While the streets of Hong Kong witness mass protests, the Chinese cyberspace is exploding with complaints about yet another case of censorship. Instagram has been banned in mainland China, but it is still available in Hong Kong where pro-democracy students are revolting against Beijing.
Videos and photos of the pro-democracy movement in Hong Kong have been flooding Instagram for over a week and it looks like the authorities do not want people in mainland China to access them.
Instagram is yet to confirm the block, but it said that it would look into the situation. However, web monitoring services like greatfire.org and blockedinchina.net claim that users in China are not able to access Instagram at the moment.
China has also blocked the hashtag ‘Occupy Central’ on Weibo. Weibo is a microblogging site like Twitter. Chinese users don’t have access to Twitter and Facebook is also banned in the country.
Photos that are shared on Weibo tend to be inaccessible if they include certain keywords. BBC’s Beijing bureau reports that searches for key phrases such as ‘Hong Kong students’ and ‘Occupy Central’ are blocked. The Hong Kong democracy protests are led by students and the Occupy Central movement.
BBC’s Beijing correspondent Celia Hatton said that China’s Internet censors have a tendency of going into overdrive whenever politically sensitive events rock the country.
Instagram is popular with Chinese users. The decision to ban this site may be an indicator of Beijing’s fears that at least some people in China might get inspired by the protestors in Hong Kong.
Instagram is quite popular with Chinese users, probably because several other social networking sites are not available in the country.
This is not the first time that Chinese authorities have targeted Instagram. In July, the messaging app disappeared from Android app stores in China. However, the service remained available to people who had already downloaded it.
Meanwhile, in Hong Kong, the fears of a network shutdown are encouraging people to explore alternative ways of communicating with one another, such as using a Hong Kong VPN. For example, as many as 100,000 people downloaded the Bluetooth powered messenger application FireChat during the last few days. FireChat is a free app developed by Open Garden.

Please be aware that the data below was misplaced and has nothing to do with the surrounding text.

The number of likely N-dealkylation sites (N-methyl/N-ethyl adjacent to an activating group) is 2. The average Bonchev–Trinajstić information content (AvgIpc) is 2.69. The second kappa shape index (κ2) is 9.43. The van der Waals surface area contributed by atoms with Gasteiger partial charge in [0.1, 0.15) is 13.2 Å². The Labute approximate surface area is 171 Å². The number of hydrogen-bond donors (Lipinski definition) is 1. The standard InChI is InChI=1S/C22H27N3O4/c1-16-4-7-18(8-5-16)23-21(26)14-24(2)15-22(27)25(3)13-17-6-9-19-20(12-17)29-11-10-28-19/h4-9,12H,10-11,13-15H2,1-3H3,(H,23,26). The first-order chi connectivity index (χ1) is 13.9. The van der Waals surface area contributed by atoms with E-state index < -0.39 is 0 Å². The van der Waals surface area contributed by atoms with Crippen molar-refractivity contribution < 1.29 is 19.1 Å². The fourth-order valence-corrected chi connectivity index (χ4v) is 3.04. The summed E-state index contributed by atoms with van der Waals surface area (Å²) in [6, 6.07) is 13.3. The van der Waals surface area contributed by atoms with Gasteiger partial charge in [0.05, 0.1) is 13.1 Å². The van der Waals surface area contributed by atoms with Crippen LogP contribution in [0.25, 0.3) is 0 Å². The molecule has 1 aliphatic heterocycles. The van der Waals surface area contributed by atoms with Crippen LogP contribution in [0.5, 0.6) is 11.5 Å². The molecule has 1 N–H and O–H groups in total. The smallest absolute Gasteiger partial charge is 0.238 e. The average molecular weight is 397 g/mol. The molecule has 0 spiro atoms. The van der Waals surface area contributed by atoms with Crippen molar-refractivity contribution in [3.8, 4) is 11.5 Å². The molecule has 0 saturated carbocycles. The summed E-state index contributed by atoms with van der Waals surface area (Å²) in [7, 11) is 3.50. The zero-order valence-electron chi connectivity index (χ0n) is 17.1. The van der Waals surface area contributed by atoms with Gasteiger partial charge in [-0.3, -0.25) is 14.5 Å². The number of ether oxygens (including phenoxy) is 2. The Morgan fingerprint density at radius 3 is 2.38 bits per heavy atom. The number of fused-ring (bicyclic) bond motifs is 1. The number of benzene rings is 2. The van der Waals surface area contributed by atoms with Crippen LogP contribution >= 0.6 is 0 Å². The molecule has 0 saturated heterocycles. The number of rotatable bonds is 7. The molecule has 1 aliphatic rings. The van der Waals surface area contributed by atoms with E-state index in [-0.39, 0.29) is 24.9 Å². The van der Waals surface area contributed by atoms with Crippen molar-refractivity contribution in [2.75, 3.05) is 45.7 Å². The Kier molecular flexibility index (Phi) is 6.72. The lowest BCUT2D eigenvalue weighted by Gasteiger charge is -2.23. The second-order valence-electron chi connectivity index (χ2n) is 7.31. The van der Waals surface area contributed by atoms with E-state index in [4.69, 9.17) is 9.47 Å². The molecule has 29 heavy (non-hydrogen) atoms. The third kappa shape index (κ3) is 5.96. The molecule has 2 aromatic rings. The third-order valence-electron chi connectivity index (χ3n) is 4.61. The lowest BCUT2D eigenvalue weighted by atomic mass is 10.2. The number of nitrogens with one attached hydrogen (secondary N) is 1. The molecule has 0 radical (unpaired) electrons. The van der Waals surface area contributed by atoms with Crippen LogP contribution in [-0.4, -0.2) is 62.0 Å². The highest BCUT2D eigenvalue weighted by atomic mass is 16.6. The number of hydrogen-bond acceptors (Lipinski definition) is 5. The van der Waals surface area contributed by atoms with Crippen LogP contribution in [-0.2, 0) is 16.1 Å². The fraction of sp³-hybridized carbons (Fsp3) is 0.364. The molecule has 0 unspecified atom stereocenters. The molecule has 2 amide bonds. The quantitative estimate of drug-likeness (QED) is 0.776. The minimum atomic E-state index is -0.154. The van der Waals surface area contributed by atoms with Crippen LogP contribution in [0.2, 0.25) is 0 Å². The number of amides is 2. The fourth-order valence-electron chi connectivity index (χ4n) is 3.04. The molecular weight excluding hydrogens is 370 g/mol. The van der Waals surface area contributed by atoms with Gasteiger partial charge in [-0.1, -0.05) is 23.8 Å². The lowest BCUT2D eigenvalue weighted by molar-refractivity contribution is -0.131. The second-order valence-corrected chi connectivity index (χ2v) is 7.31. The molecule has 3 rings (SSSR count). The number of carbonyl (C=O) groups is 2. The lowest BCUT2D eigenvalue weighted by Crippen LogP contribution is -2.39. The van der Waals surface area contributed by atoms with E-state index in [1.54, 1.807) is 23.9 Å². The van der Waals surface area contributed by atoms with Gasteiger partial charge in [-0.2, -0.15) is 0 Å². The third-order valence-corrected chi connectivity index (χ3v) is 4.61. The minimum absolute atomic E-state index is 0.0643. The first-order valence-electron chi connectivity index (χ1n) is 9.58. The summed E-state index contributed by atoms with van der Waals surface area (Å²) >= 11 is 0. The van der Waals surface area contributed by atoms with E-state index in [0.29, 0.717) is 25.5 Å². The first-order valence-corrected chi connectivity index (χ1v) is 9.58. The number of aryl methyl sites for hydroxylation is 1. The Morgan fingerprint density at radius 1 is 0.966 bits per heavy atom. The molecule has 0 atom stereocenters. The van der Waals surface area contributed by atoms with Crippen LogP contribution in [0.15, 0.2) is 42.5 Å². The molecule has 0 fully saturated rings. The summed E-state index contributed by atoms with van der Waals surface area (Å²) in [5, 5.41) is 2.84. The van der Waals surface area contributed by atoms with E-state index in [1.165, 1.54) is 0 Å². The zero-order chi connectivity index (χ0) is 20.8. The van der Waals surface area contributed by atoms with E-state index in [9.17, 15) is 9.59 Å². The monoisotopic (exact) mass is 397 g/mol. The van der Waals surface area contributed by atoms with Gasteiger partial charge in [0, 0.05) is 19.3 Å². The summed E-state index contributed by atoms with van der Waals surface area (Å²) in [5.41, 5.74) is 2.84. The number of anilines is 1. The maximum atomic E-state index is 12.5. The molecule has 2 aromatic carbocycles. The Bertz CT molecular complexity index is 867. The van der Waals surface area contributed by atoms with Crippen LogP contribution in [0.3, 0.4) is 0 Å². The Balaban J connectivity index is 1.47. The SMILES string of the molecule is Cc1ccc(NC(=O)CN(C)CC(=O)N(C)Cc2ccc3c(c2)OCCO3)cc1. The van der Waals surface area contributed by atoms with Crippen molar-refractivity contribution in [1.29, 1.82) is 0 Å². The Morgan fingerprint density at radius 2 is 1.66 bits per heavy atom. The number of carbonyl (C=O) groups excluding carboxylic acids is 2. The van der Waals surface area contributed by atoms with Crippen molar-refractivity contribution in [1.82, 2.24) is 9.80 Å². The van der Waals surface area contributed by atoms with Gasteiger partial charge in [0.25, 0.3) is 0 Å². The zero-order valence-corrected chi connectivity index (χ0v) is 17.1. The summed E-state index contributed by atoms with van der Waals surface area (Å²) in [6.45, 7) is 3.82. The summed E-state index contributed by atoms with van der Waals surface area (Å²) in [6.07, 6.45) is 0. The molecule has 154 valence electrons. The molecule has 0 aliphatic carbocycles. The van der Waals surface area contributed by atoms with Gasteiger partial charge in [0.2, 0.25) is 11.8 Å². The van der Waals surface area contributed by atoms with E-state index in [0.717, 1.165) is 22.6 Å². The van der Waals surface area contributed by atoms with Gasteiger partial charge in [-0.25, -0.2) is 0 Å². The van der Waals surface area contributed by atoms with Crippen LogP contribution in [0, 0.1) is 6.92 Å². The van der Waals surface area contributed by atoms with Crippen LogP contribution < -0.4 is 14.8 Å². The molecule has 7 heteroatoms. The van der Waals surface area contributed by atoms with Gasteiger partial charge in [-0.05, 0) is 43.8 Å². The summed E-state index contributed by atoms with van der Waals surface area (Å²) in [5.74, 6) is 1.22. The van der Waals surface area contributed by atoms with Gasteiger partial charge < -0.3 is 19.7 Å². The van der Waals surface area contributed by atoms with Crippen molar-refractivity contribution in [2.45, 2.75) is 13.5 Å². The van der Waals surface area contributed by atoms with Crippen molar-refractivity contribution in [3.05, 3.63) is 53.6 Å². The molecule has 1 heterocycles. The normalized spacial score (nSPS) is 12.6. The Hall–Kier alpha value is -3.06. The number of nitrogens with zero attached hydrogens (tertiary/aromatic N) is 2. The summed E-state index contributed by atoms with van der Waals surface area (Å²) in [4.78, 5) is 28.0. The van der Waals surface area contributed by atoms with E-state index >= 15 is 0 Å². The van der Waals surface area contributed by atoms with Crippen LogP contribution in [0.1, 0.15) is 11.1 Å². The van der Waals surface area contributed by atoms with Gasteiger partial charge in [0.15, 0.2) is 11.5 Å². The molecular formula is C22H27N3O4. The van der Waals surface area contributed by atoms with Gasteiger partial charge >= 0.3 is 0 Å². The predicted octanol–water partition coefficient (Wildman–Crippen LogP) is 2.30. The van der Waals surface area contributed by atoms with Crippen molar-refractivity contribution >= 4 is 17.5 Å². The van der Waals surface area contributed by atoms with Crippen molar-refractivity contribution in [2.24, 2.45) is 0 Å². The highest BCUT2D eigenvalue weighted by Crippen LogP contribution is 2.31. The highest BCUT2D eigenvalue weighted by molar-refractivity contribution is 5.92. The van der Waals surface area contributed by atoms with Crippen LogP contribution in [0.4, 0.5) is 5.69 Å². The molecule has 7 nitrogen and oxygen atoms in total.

Using Firechat, people can engage in chats with up to 10,000 people. The best thing about this app is that it does not require an Internet connection. It uses the mesh networking technology that allows people to send messages to others in their immediate vicinity provided that they also have the application installed on their device. On the flip side, these discussions are not confidential. In fact, just about anybody in the area can see these messages.
Students in Taiwan also used this app during their anti-China Sunflower movement as it does not rely on a central server.
Instead, it uses peer-to-peer ‘mesh networking’ and connects to phones in the vicinity using Wi-Fi and Bluetooth. In fact, connectivity increases when there is an increase in the number of users in a particular area.
Micha Benoliel, CEO of Open Garden, confirmed that there was a massive spike in the usage of FireChat on Sunday when protests intensified. He said that they noticed a spurt in usage on Saturday, but the numbers just peaked on Sunday.
Protest organizers had urged supporters to download the application because it allows people to communicate anonymously. Developers, however, warned protestors against using their real names because the messages aren’t encrypted.
The recent ban on Instagram is an attempt at cracking down on the sharing of images of protests in mainland China.
Protests are intensifying in the Admiralty district of Hong Kong with thousands of people occupying the streets. They are protesting against China’s refusal to allow them to nominate their candidates for elections in 2017. Only politicians supported by Beijing are allowed to contest the polls.
The movement has been dubbed as Umbrella Revolution by the media because of the use of umbrellas against pepper spray and tear gas. It has encouraged people around the world to take to the streets to express their solidarity with the protestors.
The group, which leads the demonstrations is called Occupy Central with Love and Peace. In its own words, it is a non-violent movement that calls for a democratically elected government in Hong Kong. For the time being, this ban has not affected users in Hong Kong. The first ever polling for electing Hong Kong’s leaders is going to be held in 2017.
The protests began a week ago with students staging sit-ins to urge China to conduct genuine democratic reforms in Hong Kong which is a former British colony. The students have said that they will boycott their classes until officials accede to their demands for local legislature reforms.